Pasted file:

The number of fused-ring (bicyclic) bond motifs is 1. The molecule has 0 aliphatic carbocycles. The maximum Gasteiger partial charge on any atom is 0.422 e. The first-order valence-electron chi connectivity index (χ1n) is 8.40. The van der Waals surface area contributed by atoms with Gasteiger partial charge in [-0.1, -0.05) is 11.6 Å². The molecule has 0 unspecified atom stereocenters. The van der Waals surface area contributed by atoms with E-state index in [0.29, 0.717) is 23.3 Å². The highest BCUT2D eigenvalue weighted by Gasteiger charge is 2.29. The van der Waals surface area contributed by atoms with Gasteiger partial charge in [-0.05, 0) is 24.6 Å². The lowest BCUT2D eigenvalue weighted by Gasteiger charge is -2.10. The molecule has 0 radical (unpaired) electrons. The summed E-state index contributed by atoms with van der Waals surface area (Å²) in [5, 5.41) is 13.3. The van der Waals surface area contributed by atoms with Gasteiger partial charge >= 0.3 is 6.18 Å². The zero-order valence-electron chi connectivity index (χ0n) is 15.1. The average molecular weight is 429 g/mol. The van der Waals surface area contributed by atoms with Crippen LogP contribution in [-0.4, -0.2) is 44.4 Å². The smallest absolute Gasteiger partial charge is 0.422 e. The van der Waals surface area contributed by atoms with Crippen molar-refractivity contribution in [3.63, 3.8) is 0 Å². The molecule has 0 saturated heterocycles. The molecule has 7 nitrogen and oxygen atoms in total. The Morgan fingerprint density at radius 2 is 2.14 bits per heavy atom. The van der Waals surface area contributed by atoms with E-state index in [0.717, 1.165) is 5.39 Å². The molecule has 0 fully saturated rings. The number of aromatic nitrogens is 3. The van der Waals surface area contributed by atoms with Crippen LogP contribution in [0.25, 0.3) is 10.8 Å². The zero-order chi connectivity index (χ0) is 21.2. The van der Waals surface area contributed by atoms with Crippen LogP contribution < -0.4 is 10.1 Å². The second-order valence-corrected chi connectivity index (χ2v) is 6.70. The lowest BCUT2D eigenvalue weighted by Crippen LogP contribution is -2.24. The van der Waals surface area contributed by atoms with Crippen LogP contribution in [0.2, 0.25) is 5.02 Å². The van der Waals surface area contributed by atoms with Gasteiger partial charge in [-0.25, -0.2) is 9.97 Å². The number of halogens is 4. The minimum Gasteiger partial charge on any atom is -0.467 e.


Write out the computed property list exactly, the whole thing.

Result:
The number of fused-ring (bicyclic) bond motifs is 1. The molecule has 0 aliphatic carbocycles. The maximum Gasteiger partial charge on any atom is 0.422 e. The first-order valence-electron chi connectivity index (χ1n) is 8.40. The van der Waals surface area contributed by atoms with Gasteiger partial charge in [-0.1, -0.05) is 11.6 Å². The molecule has 0 unspecified atom stereocenters. The van der Waals surface area contributed by atoms with E-state index in [0.29, 0.717) is 23.3 Å². The highest BCUT2D eigenvalue weighted by Gasteiger charge is 2.29. The van der Waals surface area contributed by atoms with Gasteiger partial charge in [-0.05, 0) is 24.6 Å². The lowest BCUT2D eigenvalue weighted by Gasteiger charge is -2.10. The molecule has 0 radical (unpaired) electrons. The summed E-state index contributed by atoms with van der Waals surface area (Å²) in [5, 5.41) is 13.3. The van der Waals surface area contributed by atoms with Gasteiger partial charge >= 0.3 is 6.18 Å². The zero-order valence-electron chi connectivity index (χ0n) is 15.1. The average molecular weight is 429 g/mol. The van der Waals surface area contributed by atoms with Crippen LogP contribution in [-0.4, -0.2) is 44.4 Å². The smallest absolute Gasteiger partial charge is 0.422 e. The van der Waals surface area contributed by atoms with Crippen molar-refractivity contribution in [3.63, 3.8) is 0 Å². The molecule has 0 saturated heterocycles. The molecule has 7 nitrogen and oxygen atoms in total. The Morgan fingerprint density at radius 2 is 2.14 bits per heavy atom. The van der Waals surface area contributed by atoms with E-state index in [0.717, 1.165) is 5.39 Å². The molecule has 0 fully saturated rings. The number of aromatic nitrogens is 3. The van der Waals surface area contributed by atoms with Crippen LogP contribution in [0.25, 0.3) is 10.8 Å². The zero-order chi connectivity index (χ0) is 21.2. The van der Waals surface area contributed by atoms with Crippen LogP contribution < -0.4 is 10.1 Å². The second-order valence-corrected chi connectivity index (χ2v) is 6.70. The lowest BCUT2D eigenvalue weighted by Crippen LogP contribution is -2.24. The van der Waals surface area contributed by atoms with Crippen LogP contribution in [0.2, 0.25) is 5.02 Å². The van der Waals surface area contributed by atoms with Gasteiger partial charge in [-0.25, -0.2) is 9.97 Å². The number of halogens is 4. The minimum Gasteiger partial charge on any atom is -0.467 e.